The University of Illinois at Chicago (UIC) has halted using references to suspects’ race, ethnicity, and national origin in public safety advisories in an effort to avoid “potential negative perpetuation of stereotypes,” according to a report from the Young America’s Foundation.
The shift in policy was put into effect in late January, when it was announced on the Facebook page of the UIC Office of Diversity, and was confirmed this week by a UIC spokesperson.
“Effective January 2021, the university will no longer routinely use race, ethnicity or national origin as a descriptor in public safety advisories,” the University of Illinois at Chicago stated in an email and a public safety advisory.
Sherri McGinnis Gonzalez, senior executive director of Public Affairs at UIC, confirmed the change in policy to YAF.
“The university no longer routinely uses race, ethnicity or national origin as a descriptor in public safety advisories,” Gonzalez said. “This decision was made after consulting with several members of the UIC community, including the UIC Police Department and our recently established Public Safety Board.”
The Public Safety Board, which was formed in August, was established to “review UIC Department policies and procedures especially related to use of force, de-escalation protocols and police training.” The board will also “review of UIC Police Department responses to any major incidents” and “review of UIC Police Department communication practices and policies.”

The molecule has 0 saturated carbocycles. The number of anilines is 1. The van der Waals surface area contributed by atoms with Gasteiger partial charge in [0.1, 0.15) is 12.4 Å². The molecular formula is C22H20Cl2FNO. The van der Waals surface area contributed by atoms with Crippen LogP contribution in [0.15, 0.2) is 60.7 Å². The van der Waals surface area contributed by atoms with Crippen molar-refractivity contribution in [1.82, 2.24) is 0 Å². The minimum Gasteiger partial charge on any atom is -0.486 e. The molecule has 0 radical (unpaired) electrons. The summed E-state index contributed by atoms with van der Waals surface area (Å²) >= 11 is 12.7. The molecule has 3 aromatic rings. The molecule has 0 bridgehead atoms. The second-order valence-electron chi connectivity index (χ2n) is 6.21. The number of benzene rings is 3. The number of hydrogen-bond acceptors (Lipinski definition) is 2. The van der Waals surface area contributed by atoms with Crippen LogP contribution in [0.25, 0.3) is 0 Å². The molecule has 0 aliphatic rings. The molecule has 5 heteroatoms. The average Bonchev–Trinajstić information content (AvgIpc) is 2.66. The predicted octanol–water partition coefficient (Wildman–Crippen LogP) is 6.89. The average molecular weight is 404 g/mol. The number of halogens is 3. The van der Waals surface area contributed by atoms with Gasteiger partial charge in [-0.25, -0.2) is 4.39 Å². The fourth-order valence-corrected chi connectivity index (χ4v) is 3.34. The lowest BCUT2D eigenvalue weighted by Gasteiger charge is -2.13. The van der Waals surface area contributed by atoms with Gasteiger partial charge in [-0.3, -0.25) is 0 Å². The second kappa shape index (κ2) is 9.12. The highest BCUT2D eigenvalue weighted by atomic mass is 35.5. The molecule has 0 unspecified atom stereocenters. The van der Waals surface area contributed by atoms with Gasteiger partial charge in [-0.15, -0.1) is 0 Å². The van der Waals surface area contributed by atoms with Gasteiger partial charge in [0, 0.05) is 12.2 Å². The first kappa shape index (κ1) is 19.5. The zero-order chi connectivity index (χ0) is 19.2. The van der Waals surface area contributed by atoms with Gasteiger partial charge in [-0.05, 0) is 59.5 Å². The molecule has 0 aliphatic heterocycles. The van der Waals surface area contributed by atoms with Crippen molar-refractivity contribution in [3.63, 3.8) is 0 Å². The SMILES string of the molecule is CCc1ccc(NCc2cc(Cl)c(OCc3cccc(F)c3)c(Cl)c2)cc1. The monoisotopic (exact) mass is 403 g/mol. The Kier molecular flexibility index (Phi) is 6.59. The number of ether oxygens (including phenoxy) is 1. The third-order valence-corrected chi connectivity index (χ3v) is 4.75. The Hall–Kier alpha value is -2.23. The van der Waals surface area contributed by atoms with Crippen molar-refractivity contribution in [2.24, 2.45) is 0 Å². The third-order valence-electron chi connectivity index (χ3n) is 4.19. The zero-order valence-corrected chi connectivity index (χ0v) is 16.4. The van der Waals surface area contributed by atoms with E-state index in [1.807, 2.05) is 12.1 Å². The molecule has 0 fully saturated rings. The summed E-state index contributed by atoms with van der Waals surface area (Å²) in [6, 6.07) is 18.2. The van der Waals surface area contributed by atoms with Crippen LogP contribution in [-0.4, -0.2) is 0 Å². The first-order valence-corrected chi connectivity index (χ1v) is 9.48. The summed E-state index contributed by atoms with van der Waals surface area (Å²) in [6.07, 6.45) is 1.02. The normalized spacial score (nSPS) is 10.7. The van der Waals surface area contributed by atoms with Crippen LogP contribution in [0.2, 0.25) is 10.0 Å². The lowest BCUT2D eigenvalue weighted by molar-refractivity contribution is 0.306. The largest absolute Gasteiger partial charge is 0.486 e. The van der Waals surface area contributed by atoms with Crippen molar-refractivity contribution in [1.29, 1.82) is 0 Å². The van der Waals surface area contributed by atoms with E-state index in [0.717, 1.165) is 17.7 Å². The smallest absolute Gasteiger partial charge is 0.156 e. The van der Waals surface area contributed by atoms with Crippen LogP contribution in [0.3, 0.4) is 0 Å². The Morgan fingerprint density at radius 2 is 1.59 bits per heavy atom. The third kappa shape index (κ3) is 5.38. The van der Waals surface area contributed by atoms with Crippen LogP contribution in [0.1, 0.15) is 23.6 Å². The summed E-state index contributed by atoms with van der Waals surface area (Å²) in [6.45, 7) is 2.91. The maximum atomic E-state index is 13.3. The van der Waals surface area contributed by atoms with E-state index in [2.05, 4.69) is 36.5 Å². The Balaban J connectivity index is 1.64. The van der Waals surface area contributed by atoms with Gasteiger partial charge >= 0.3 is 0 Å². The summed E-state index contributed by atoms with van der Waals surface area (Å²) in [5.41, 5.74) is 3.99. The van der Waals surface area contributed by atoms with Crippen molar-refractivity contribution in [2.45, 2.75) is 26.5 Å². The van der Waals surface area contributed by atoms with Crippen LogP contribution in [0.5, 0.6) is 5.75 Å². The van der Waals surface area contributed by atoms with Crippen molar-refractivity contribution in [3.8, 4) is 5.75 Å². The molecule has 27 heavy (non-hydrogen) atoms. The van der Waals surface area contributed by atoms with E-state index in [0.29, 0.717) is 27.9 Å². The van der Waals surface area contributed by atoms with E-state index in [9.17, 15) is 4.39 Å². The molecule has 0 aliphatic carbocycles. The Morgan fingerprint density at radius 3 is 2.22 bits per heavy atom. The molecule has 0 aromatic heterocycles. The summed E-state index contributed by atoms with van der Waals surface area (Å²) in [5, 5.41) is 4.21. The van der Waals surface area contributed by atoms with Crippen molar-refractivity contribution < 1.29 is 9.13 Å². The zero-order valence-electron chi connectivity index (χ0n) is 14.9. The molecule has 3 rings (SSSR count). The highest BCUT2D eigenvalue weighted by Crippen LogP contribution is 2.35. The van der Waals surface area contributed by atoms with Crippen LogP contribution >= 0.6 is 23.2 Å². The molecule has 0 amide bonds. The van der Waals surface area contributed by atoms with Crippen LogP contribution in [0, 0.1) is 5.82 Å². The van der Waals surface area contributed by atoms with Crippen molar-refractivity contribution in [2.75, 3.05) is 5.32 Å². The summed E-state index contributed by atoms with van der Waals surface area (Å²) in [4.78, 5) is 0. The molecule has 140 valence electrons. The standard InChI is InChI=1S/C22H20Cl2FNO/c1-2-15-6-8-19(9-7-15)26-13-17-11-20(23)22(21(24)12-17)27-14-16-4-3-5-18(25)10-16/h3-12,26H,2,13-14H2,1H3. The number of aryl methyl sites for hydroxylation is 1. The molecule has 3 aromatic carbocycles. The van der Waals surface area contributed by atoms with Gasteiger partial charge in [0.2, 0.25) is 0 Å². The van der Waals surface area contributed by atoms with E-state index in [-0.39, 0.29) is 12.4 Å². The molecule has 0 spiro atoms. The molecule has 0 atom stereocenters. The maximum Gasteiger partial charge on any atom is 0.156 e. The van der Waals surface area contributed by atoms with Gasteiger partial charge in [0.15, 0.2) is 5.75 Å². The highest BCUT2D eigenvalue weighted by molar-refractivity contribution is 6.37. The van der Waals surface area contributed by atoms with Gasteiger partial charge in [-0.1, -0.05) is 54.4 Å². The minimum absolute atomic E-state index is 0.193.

YAF asked Gonzalez if the new practice of not listing a suspect’s race or ethnicity would affect law enforcement’s ability to apprehend culprits, to which she responded, “It is not expected that this decision will have an impact on UIC Police Department operations and the ability to apprehend perpetrators of criminal acts.”
“The decision is a proactive progressive measure balancing public safety with the potential negative perpetuation of stereotypes,” Gonzalez added. “Our goal is to make everyone feel welcomed and safe on the UIC campus.
“The advisories are designed to inform our community members so they can change their behavior as necessary to be conducive to the recommended safety measures in the UIC campus area,” Gonzalez said, as reported by Fox News. “While we generally will no longer use race or other descriptors, we will include them if, given the totality of the circumstances, they can enhance immediate public safety and/or include differentiating characteristics.”
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Author: Paul Sacca
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